How to get secrets from HashiCorp Vault into .NET configuration with C#

November 28, 2022
Written by
Volkan Paksoy
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Get secrets from HashiCorp Vault into .NET configuration with C#

Configuration management has always been a challenge for developers. It gets especially tricky when it comes to storing sensitive configuration values such as API keys, tokens, certificates, passwords etc. In this article, you will learn how to use HashiCorp Vault with C# .NET to manage your application’s secrets.


You'll need the following things in this tutorial:

Problem Statement

Let’s start by implementing a simple application to demonstrate the issue. It’s a simple .NET console application that sends a single SMS via Twilio.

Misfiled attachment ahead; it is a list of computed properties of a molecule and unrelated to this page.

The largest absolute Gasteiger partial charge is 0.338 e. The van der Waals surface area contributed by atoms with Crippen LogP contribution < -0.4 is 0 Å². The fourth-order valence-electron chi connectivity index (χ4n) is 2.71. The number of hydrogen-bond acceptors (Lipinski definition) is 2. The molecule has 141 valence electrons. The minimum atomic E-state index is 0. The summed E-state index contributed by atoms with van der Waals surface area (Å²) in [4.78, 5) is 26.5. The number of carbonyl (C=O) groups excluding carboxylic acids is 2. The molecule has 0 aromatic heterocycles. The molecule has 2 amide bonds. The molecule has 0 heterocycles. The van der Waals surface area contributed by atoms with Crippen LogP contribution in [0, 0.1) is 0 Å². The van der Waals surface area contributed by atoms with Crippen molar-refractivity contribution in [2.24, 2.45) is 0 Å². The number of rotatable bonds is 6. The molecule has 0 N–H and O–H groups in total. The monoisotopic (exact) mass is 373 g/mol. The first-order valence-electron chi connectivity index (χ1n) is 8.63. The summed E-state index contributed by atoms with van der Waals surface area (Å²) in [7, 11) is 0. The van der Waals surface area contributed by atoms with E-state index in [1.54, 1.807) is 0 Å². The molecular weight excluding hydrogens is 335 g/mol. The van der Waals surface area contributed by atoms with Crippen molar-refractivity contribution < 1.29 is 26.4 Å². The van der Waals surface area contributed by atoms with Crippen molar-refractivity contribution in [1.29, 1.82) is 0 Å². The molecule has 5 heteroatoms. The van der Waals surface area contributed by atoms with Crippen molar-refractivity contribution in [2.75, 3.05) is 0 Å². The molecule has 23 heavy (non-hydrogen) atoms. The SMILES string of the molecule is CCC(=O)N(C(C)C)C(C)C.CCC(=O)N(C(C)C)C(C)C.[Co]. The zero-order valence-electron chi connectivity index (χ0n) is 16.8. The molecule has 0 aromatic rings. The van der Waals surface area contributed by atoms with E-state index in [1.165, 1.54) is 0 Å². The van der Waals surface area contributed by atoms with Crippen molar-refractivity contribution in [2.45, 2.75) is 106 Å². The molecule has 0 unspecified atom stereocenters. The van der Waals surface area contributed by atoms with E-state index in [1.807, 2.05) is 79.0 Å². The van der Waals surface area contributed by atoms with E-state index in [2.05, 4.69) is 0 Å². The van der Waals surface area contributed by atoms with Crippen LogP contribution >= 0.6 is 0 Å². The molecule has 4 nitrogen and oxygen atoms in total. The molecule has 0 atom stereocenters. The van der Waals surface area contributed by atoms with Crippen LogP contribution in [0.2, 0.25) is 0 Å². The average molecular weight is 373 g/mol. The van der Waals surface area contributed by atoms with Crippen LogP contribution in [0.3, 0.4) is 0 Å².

Run the following commands in a terminal to create the project and add the Twilio NuGet package:

mkdir VaultDemo 
cd VaultDemo
dotnet new console
dotnet add package Twilio

Open the project with your IDE and replace the contents of Program.cs with the code below:

using Twilio;
using Twilio.Rest.Api.V2010.Account;
using Twilio.Types;

var accountSid = "{ YOUR TWILIO ACCOUNT SID }";
var authToken = "{ YOUR TWILIO AUTH TOKEN }";
var senderPhoneNumber = "{ SENDER PHONE NUMBER }";
var recipientPhoneNumber = "{ RECIPIENT PHONE NUMBER }";

TwilioClient.Init(accountSid, authToken);

    body: "Nothing fancy, just a simple SMS.",
    from: new PhoneNumber(senderPhoneNumber),
    to: new PhoneNumber(recipientPhoneNumber)

Replace the placeholders with actual values. To obtain your Twilio Account SID, AuthToken, and Twilio Phone Number, log in to the Twilio Console and copy the values shown in the account info section:

The account information section on Twilio Console which shows the Account SID, Auth Token (masked) and Twilio phone number